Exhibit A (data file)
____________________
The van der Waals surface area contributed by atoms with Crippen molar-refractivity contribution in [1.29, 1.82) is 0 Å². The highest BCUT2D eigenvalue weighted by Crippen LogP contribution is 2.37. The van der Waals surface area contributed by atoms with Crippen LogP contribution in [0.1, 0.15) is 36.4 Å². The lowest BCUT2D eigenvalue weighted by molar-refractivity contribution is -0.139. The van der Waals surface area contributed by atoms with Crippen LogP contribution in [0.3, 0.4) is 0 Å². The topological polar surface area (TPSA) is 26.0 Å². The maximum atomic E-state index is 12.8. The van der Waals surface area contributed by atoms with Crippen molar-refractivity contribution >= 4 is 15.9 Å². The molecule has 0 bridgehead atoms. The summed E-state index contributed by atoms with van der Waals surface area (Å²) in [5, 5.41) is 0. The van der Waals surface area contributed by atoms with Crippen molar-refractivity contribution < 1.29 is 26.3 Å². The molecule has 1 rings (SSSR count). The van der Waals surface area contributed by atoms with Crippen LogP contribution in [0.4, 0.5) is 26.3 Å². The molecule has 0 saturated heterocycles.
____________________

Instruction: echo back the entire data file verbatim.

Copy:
The van der Waals surface area contributed by atoms with Crippen molar-refractivity contribution in [1.29, 1.82) is 0 Å². The highest BCUT2D eigenvalue weighted by Crippen LogP contribution is 2.37. The van der Waals surface area contributed by atoms with Crippen LogP contribution in [0.1, 0.15) is 36.4 Å². The lowest BCUT2D eigenvalue weighted by molar-refractivity contribution is -0.139. The van der Waals surface area contributed by atoms with Crippen LogP contribution in [0.3, 0.4) is 0 Å². The topological polar surface area (TPSA) is 26.0 Å². The maximum atomic E-state index is 12.8. The van der Waals surface area contributed by atoms with Crippen molar-refractivity contribution >= 4 is 15.9 Å². The molecule has 0 bridgehead atoms. The summed E-state index contributed by atoms with van der Waals surface area (Å²) in [5, 5.41) is 0. The van der Waals surface area contributed by atoms with Crippen molar-refractivity contribution < 1.29 is 26.3 Å². The molecule has 1 rings (SSSR count). The van der Waals surface area contributed by atoms with Crippen LogP contribution in [0.4, 0.5) is 26.3 Å². The molecule has 0 saturated heterocycles.